SAF production to be guaranteed by blockchain technology
“Blockchain technology will play an important part in the development of sustainable air fuel [SAF],” according to Kennedy Ricci, president, 4Air.
Backed by blockchain technology to prove its carbon-reducing credentials, Directional Aviation, Alder Fuels, 4Air and Flexjet partnered to launch a new type of next-generation SAF last week. Ricci said this tool is a big step for the sector in proving its legitimate carbon benefits.
Blockchain technology is a digital ledger that records transactions and tracks assets throughout a business’s network. In the new partnership, the tool will provide transparency about the production of SAF and document its compliance with regulatory programmes, environment, social and governance (ESG) targets and carbon reduction milestones for business aviation.
Speaking to Corporate Jet Investor, Kennedy Ricci said: “We have big goals for SAF and its deployment in business aviation, so we need a scalable transparency and traceability model. Our hope is to support that with what 4Air does with Alder and the new technology.”
The private aviation investment firm, Directional Aviation revealed an undisclosed financial investment in SAF producer, Alder Fuels last Thursday (September 15th). The investment will enable Alder to scale up production of Alder Greencrude (AGC), its second-generation SAF, and supply it to Flexjet.
Flexjet has committed to using a 12% of its fuel from SAF. This is one of the first deals of its kind within private aviation, and the shared ownership operator will pilot the blockchain technology tool along with 4Air and Alder.
Whilst some airlines have made similar commitments, business aviation is taking a sizeable portion of the SAF market. “Of the 4 million gallons of neat SAF that were produced last year, private aviation took 50% of that,” said Ricci.
“We’re only 2% of total fuel consumption. This builds on the story that business aviation has an opportunity to lead in sustainability space and take the initiative with sustainable fuel.”
According to Alder Fuels, AGC reduces greenhouse gas emissions by more than 80% compared with petroleum jet fuel. There is also the future potential for the SAF to be carbon negative, depending on what feedstocks are used.
By using a blockchain technology tool, 4Air aims to provide clear traceability of the fuel’s carbon footprint, starting with the fields where the biomass was gathered to where it is burned. “I was looking at trying to make this process more transparent,” said Ricci. “That’s where 4Air comes in. SAF may not be 100% better but is 70-80% better. So, we have to document exactly what that is.”
To calculate this percentage, 4Air learns the blend of the biofuel once it is mixed with Jet A and the feedstock used. After observing the conversion process, 4Air then determines the percentage of the fuel’s carbon intensity compared with standard fuel. “It is a simple calculation,” Ricci explains. “But documenting it all, that is the real challenge.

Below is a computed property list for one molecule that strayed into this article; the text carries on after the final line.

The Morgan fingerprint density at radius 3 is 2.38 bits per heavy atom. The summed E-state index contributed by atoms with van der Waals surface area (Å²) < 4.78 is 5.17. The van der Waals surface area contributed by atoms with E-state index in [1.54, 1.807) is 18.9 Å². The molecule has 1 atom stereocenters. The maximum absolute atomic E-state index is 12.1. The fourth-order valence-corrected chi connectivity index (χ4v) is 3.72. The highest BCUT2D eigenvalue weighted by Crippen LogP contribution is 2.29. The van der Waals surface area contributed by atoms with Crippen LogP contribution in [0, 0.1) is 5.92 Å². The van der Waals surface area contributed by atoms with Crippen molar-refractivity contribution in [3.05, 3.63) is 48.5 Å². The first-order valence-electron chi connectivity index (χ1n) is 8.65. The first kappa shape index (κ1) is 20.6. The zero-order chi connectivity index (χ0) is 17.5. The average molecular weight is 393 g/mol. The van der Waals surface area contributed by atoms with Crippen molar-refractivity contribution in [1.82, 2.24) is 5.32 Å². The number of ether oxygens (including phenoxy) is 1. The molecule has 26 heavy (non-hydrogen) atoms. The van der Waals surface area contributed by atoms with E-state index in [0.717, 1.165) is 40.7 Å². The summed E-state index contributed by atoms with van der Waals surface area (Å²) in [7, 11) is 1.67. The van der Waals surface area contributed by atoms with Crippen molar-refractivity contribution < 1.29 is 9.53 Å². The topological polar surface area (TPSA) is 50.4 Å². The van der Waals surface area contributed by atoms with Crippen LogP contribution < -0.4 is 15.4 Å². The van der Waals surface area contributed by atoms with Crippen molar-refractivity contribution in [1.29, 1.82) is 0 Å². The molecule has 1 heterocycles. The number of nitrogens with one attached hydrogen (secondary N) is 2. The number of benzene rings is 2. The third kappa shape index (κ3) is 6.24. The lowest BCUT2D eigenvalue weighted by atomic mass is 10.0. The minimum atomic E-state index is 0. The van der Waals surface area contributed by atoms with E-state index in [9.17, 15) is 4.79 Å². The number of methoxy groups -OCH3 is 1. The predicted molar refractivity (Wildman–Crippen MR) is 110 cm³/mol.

“There is a need for transparency in SAF. There are a lot of questions about the feedstock, where it came from, is it actually sustainable and can you prove your claim and ensure it wasn’t double counted?” said Ricci.
Blockchain technology will answer these questions and provide transparency and credibility to the market, he said. It will also tackle current problems the sector faces with the potential of SAF being “double sold” and multiple entities along the supply chain claiming they have used a certain amount of SAF.
The blockchain technology proves a company’s claim to carbon credits down to the specific batch of SAF. “It gives the traceability and clarity to the ownership model so that you could go in and say, this company is claiming that they use these 10,000 gallons [of SAF]. The blockchain technology will then determine it has an unquestionable claim to those 10,000 gallons or if in fact it has been sold elsewhere.”
The transparency it provides will also help when claiming tax credits from governments. The US government has claimed it will grant tax credits for every gallon of SAF produced that demonstrates a 50% or greater lifecycle greenhouse gas emissions reduction relative to petroleum jet fuel.
This is good news for SAF customers. “Whilst tax credits mostly lie with producers, it will likely lower the cost of production and consumers should see that reflected in the price they pay,” said Ricci.
This in turn will drive down the premium price of SAF. There have been many times in California when the price of SAF has been within $1 of regular jet fuel, he added.
“For all these reasons, blockchain technology will play an important part in the development of sustainable air fuel.” Providing transparency to the production and ownership of the fuel, will, in turn, provide credibility to the SAF market and in turn promote further growth in the industry, with companies such as Alder already scaling up production.
“This is going to be a big part of the SAF scalability story and the business aviation industry for the next 10 to 15 years,” concluded Ricci. “We can’t just flip a switch in 2030. We have to start using these technologies now.”
Meanwhile, read more about the partnership signed between Directional Aviation, Alder Fuels, 4Air and Flexjet here.
For more information on the next generation of SAF, and Alder’s Greencrude, consult the Official Guide to Business Aviation here.